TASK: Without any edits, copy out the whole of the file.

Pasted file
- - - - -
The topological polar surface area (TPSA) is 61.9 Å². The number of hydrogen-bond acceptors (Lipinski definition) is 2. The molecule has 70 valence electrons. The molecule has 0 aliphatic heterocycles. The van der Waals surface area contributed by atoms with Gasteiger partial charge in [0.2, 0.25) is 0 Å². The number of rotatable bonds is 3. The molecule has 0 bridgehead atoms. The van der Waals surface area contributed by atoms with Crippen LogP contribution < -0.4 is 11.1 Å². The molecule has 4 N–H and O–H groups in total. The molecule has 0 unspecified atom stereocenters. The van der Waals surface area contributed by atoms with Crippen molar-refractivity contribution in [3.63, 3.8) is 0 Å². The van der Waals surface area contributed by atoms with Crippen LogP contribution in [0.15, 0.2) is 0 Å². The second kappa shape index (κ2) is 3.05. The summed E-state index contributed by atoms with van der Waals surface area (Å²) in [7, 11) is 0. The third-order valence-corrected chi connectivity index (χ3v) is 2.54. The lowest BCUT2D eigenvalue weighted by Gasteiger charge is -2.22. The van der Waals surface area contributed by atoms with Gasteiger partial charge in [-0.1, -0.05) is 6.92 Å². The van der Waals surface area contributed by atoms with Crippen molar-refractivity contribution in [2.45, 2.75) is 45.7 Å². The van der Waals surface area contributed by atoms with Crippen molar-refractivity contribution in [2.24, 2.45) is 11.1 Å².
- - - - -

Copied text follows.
The topological polar surface area (TPSA) is 61.9 Å². The number of hydrogen-bond acceptors (Lipinski definition) is 2. The molecule has 70 valence electrons. The molecule has 0 aliphatic heterocycles. The van der Waals surface area contributed by atoms with Gasteiger partial charge in [0.2, 0.25) is 0 Å². The number of rotatable bonds is 3. The molecule has 0 bridgehead atoms. The van der Waals surface area contributed by atoms with Crippen LogP contribution < -0.4 is 11.1 Å². The molecule has 4 N–H and O–H groups in total. The molecule has 0 unspecified atom stereocenters. The van der Waals surface area contributed by atoms with Crippen molar-refractivity contribution in [3.63, 3.8) is 0 Å². The van der Waals surface area contributed by atoms with Crippen LogP contribution in [0.15, 0.2) is 0 Å². The second kappa shape index (κ2) is 3.05. The summed E-state index contributed by atoms with van der Waals surface area (Å²) in [7, 11) is 0. The third-order valence-corrected chi connectivity index (χ3v) is 2.54. The lowest BCUT2D eigenvalue weighted by Gasteiger charge is -2.22. The van der Waals surface area contributed by atoms with Gasteiger partial charge in [-0.1, -0.05) is 6.92 Å². The van der Waals surface area contributed by atoms with Crippen molar-refractivity contribution in [2.45, 2.75) is 45.7 Å². The van der Waals surface area contributed by atoms with Crippen molar-refractivity contribution in [2.24, 2.45) is 11.1 Å².